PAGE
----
- What is the worst thing that will/could happen do you think?
Questions about self-harm
- I know there are a few teens when they are feeling bad, who hurt themselves or cut themselves? Have you ever deliberately hurt or cut yourself?
- What did you do?
- When you hurt/cut yourself, do you think you just wanted to die, or was it for another reason, like to try to make yourself feel better in some way?
- Have you thought about hurting yourself again? Do you think you will? How do you think you might try to hurt yourself again? When do you think you might do that?
Questions about suicidality
- Have you ever felt so bad that you have felt like ending your life?
- Have you thought about what you would actually do to kill yourself?
- How would you do that?
- Have you thought about a time or a date that you would kill yourself?
- What stops you, if anything, from doing that?
- Is there anything that might happen that would make you definitely follow that plan?
- Have you ever actually tried to end your life previously? What did you do?
If you think there is an immediate threat that a teenager might hurt themselves:
Do not leave your teenager alone. Take them directly to the Emergency Department of your local hospital.
If you think there is a higher than normal risk, but do not believe your teen will hurt themselves in the immediate future
First, remove method and opportunities for teens to hurt themselves. Remove access (as much as possible) to all medication (including over the counter pills such as paracetamol and aspirin), ropes, cords, belts , alcohol and drugs ,firearms and razors, knives and broken glass, as far as possible. Also, do not allow the teenagers to spend time in their room with the door shut, at home alone or to drive if they are distressed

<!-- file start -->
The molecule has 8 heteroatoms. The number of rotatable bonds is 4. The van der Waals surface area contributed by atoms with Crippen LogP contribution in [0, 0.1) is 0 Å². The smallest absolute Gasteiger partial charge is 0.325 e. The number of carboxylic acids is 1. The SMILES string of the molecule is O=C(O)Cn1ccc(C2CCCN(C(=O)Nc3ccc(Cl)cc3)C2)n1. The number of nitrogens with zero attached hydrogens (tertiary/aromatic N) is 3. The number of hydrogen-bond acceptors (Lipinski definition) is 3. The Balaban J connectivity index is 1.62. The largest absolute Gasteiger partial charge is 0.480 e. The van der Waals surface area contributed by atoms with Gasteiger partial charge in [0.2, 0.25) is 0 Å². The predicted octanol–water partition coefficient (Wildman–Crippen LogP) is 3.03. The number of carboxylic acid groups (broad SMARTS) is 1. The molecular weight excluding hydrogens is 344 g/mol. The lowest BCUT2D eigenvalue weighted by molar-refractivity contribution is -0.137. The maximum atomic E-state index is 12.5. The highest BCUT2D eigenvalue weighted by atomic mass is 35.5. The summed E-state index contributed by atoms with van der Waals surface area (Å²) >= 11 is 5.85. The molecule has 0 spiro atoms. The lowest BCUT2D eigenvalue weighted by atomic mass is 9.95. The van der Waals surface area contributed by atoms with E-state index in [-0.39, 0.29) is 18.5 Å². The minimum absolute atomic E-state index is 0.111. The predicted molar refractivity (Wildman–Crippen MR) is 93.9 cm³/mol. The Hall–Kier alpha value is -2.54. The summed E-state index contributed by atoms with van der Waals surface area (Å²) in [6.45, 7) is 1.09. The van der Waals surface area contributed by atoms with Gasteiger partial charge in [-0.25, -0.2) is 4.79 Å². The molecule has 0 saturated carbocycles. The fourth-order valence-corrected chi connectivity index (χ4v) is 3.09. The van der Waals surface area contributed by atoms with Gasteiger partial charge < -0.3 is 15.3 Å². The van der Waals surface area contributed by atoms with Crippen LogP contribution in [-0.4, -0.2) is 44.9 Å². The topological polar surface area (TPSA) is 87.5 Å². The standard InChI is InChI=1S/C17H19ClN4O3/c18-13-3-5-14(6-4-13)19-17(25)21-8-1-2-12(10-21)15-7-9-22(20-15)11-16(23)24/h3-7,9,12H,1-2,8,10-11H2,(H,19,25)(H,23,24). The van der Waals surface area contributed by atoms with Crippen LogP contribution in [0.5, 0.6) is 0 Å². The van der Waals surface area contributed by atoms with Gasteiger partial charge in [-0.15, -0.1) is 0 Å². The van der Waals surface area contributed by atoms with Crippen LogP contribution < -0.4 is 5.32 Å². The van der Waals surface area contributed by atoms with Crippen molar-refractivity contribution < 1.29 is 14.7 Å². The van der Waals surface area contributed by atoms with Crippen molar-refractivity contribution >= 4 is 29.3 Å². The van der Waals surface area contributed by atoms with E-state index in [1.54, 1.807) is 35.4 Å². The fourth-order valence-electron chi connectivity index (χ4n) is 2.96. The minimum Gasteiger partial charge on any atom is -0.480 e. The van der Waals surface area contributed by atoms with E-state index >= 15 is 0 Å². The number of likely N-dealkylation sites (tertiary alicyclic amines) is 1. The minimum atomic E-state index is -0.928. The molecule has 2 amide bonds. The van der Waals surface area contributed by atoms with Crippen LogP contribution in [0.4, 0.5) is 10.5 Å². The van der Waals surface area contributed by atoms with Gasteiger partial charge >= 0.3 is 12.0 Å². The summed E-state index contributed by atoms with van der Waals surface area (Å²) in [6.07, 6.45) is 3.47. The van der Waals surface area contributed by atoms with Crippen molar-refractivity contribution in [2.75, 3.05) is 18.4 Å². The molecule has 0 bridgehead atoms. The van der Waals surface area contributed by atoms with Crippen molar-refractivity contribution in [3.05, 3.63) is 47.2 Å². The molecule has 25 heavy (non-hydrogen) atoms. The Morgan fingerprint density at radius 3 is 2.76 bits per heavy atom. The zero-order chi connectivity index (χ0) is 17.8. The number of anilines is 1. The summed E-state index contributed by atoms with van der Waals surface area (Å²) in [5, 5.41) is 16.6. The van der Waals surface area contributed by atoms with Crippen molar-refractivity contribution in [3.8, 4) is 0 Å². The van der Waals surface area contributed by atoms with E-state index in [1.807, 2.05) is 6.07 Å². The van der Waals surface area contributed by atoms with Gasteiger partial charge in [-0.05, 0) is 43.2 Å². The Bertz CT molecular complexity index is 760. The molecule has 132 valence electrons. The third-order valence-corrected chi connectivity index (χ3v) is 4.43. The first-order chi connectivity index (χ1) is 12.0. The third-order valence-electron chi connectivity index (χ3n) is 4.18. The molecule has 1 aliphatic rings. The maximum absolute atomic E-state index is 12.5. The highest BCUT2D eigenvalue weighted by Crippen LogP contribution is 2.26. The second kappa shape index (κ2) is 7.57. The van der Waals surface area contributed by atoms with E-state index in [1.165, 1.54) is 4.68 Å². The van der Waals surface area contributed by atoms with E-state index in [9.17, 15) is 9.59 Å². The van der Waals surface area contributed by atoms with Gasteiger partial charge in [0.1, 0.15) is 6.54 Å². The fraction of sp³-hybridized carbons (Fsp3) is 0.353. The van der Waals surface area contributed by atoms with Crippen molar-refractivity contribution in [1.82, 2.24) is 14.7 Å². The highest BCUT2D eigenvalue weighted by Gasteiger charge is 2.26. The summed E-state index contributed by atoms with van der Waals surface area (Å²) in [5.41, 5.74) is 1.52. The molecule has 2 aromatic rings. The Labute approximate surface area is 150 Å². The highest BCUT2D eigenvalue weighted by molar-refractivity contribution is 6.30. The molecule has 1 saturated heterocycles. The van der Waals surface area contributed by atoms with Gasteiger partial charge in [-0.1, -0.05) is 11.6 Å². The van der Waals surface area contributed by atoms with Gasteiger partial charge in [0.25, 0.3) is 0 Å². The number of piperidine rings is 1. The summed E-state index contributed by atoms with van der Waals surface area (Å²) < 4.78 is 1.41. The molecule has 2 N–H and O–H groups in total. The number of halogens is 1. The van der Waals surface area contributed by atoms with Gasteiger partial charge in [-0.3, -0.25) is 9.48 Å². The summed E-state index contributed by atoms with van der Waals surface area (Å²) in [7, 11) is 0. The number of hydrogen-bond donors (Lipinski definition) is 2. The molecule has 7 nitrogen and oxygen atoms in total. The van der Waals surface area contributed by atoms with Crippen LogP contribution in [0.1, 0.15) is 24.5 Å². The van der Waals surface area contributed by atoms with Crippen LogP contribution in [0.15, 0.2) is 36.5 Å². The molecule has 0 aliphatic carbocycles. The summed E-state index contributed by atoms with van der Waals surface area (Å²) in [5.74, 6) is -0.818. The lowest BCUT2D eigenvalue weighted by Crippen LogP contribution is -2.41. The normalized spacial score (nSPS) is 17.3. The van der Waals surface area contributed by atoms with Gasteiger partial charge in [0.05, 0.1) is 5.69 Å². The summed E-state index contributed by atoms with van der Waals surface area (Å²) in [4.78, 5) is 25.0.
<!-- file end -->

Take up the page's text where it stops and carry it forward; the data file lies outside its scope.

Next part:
Second, Provide empathy and support, don’t get angry or be shocked. Don’t get hung up on “why” the teen feels this way or whether they “should” or “shouldn’t” feel this way. Don’t spend too long trying to convince the teen that they shouldn’t be sad or upset. Instead, show empathy and care by saying things like: I’m so sorry you feel so bad, I wish I could make you feel better and is there anything I can do?
Third, provide your teenager with 24 hours access to yourself AND OTHER SUPPORTS: Remind the teen they can talk to you anytime, and also provide your teenager to other supports. Remind them of other adults they can talk to, either teachers, school counsellors, aunts and uncles and other supports. Also email or write down for them the lifeline number (13 11 14) and the Kids Help Line (1800 55 1800) both of which are 24 hour a day phone numbers. Also email or write down for them the following websites which have 24 hour live chat/email counselling reachout.com.au, headspace.org.au, and kidshelpline.com.au (note - this is for kids AND teens AND young adults up to the age of 25)
Finally, Organise ongoing counselling for your teenager. Start by contacting your GP. If your teen already is accessing counselling, tell the counsellor about the suicidal ideation or self-harm